Saddle Creek | Cursive | Reviews


Cursive's Domestica

04/11/2001 | | | Album Review
Well I guess I should start with the fact that I always assumed I would hate Cursive. Reference my Tahiti 80 reviews. I am a nice clean girl who does crafts, I wouldn't like something as scruffy and fierce as Cursive, right? Wrong. I was pleasantly surprised to realize that I really liked Domestica, after months of turning my nose up and assuming Cursive was not for me, I was converted.

Any person who ever liked some good old fashioned thrash about rock-n-roll is going to like Cursive's Domestica. With songs like "The Martyr", if you have had your heart ripped out and shit on by some self righteous asshole, you will like it even more. These songs are very personal and you can't help but notice. That is what makes them so good. These guys may know how to rock with the best of them and write an awesome mathy-punk song, but underneath it all they are not afraid to let people know that they have feelings too. Really bringing us back to the true meaning of Emo music. Vocal duties are split between Tim Kasher and Ted Stevens, formally of Lullaby for the Working Class. The two different
voices really give the CD a nice contrast, with Tim having a screachier voice and Ted sounding somewhat deeper and smoother.

Chocked full of all the starts and stops you would expect from a midwestern math rock band, in an overly saturated market Cursive seem to bring something new and interesting to the table. Intense lyrics, interesting guitar work, and a rhythm section that rivals the best of them, this is a band to be reckoned with. The diversity of each song makes it hard to pigeonhole or even compare them to any of their contemporaries. Take "Radiator Hums" for example, it smacks of the kind of guitar work that makes Indie snobs cream in their high water pants, then at once it chimes right in with the loud doubled up vocal chorus to bring the Braid worshipers to their knees.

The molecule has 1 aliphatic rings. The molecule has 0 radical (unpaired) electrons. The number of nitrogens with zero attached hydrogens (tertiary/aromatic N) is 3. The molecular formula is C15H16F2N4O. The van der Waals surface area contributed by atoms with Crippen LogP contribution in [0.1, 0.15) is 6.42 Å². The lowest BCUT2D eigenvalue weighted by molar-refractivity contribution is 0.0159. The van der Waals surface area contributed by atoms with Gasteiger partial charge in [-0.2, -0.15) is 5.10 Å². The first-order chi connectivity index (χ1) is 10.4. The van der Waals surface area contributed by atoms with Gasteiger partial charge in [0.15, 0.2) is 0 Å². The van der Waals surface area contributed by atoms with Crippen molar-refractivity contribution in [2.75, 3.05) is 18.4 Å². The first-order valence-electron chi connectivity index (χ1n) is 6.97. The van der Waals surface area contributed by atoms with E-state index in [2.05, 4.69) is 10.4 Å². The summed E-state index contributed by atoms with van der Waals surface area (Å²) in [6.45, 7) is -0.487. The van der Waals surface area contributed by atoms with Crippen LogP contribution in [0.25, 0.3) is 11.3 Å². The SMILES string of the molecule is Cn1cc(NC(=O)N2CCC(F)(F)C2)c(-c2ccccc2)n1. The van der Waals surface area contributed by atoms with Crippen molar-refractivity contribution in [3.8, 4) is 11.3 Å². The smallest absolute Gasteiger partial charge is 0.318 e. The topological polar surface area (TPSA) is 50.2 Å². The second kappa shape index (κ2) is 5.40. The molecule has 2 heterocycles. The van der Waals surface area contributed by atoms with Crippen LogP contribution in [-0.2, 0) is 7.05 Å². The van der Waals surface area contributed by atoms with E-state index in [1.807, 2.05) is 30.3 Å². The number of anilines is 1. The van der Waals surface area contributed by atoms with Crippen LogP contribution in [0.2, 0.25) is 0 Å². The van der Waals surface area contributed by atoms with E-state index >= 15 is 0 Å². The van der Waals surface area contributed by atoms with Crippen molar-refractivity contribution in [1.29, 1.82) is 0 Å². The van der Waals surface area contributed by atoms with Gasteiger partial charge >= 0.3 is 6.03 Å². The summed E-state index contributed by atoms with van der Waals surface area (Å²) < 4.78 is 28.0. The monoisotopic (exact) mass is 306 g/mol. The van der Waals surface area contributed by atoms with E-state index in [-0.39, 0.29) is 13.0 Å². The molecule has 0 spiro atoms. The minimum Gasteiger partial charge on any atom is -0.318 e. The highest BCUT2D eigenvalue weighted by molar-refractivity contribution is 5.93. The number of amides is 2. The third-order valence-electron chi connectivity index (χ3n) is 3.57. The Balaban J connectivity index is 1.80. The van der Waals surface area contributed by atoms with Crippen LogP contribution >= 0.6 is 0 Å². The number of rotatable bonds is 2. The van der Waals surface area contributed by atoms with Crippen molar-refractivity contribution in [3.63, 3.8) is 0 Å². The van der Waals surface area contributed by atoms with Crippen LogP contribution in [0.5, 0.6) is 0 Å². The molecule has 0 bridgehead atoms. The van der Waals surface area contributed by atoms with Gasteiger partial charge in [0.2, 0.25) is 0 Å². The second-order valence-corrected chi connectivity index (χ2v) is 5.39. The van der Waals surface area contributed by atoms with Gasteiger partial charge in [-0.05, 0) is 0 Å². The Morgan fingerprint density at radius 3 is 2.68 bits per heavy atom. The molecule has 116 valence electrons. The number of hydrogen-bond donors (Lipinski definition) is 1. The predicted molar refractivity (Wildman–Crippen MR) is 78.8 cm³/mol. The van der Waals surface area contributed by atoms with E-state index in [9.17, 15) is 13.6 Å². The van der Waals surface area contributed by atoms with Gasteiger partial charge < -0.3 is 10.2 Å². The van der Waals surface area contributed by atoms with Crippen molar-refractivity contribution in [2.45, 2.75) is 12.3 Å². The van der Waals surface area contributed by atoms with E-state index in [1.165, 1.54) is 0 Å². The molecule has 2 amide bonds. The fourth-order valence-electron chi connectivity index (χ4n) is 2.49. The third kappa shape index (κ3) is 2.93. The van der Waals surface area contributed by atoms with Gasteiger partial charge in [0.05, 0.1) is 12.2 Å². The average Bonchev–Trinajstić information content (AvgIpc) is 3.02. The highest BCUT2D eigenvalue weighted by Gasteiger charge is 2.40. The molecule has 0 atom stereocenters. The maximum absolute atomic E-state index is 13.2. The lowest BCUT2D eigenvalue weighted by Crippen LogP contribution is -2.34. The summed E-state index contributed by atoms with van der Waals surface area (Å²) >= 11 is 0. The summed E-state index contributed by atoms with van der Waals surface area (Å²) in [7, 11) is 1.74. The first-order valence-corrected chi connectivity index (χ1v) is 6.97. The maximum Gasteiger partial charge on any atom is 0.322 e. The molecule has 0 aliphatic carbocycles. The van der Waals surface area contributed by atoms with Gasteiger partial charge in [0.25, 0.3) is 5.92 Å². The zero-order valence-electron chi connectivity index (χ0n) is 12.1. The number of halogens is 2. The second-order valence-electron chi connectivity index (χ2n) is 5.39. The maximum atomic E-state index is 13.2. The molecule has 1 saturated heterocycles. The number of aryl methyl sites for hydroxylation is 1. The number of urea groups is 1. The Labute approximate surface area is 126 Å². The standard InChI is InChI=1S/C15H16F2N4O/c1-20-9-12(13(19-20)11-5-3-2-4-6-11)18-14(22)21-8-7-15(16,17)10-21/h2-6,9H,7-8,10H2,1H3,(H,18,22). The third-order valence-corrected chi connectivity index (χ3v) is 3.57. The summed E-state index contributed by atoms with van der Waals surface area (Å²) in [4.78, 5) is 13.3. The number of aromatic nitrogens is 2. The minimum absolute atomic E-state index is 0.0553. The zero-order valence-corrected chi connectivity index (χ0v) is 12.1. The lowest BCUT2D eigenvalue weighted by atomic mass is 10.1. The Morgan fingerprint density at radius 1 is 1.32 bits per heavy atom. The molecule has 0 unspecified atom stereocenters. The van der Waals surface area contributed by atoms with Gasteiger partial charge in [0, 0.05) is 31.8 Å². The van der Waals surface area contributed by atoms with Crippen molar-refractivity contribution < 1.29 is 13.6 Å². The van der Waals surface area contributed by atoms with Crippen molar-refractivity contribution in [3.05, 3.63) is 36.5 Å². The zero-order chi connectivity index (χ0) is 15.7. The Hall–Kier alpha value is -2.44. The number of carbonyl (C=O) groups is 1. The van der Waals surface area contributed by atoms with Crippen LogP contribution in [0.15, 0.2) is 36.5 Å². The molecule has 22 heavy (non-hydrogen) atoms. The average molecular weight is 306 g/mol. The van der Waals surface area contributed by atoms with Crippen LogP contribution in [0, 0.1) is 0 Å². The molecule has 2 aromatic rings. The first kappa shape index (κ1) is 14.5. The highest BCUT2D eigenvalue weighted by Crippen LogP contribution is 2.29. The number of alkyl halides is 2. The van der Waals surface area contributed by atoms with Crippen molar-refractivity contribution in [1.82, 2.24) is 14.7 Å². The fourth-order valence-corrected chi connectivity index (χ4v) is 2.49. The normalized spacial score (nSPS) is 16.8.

Sure, Cursive is gritty and the tone of these songs is of a jaded love torn person, but, being angry and callous can sometimes come across with so much emotion that it just consumes you. You almost want to keep listening to make sure these songs are not telling some story that are going to climax in some domestic dispute from hell. Or in my sappy case the two major charcters in Domestica, Sweetie and Pretty Baby, reconcile and you want to be there with your box of tissues to hear the whole thing.

Alas, the two lovers never kiss and make up. After listening to stories told in vehemence over tweaked guitars and thick bass lines you realize that to say they parted on bad terms is somewhat of an understatement. I am sad on one hand, but thankful on the other that this happened in order to be the inspiration for such a powerful record. I still prefer my bright and shiny pop songs, but the rough around the edges sounds of Cursive reminds me that sometimes it's good to get down and dirty.
Cursive's Domestica

Cursive's Domestica

LP / CD / MP3